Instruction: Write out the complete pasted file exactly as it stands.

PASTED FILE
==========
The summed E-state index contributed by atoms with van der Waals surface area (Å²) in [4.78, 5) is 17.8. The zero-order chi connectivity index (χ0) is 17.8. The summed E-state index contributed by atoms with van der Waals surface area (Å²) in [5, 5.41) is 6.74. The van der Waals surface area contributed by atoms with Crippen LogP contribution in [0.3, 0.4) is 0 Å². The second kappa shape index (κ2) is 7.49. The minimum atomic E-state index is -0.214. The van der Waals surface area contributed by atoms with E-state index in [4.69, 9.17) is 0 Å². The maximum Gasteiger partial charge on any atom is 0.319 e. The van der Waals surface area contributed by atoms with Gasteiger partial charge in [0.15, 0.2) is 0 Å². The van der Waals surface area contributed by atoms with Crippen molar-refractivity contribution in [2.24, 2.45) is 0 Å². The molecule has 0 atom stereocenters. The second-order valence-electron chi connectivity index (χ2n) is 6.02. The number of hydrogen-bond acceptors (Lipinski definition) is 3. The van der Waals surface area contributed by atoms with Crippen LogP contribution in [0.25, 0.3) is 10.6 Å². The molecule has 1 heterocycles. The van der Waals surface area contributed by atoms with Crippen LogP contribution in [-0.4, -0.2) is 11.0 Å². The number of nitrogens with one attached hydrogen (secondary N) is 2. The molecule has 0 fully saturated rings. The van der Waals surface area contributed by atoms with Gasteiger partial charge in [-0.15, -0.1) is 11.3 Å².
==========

The summed E-state index contributed by atoms with van der Waals surface area (Å²) in [4.78, 5) is 17.8. The zero-order chi connectivity index (χ0) is 17.8. The summed E-state index contributed by atoms with van der Waals surface area (Å²) in [5, 5.41) is 6.74. The van der Waals surface area contributed by atoms with Crippen LogP contribution in [0.3, 0.4) is 0 Å². The second kappa shape index (κ2) is 7.49. The minimum atomic E-state index is -0.214. The van der Waals surface area contributed by atoms with E-state index in [4.69, 9.17) is 0 Å². The maximum Gasteiger partial charge on any atom is 0.319 e. The van der Waals surface area contributed by atoms with Gasteiger partial charge in [0.15, 0.2) is 0 Å². The van der Waals surface area contributed by atoms with Crippen molar-refractivity contribution in [2.24, 2.45) is 0 Å². The molecule has 0 atom stereocenters. The second-order valence-electron chi connectivity index (χ2n) is 6.02. The number of hydrogen-bond acceptors (Lipinski definition) is 3. The van der Waals surface area contributed by atoms with Crippen LogP contribution in [0.25, 0.3) is 10.6 Å². The molecule has 1 heterocycles. The van der Waals surface area contributed by atoms with Crippen LogP contribution in [-0.4, -0.2) is 11.0 Å². The number of nitrogens with one attached hydrogen (secondary N) is 2. The molecule has 0 fully saturated rings. The van der Waals surface area contributed by atoms with Gasteiger partial charge in [-0.15, -0.1) is 11.3 Å².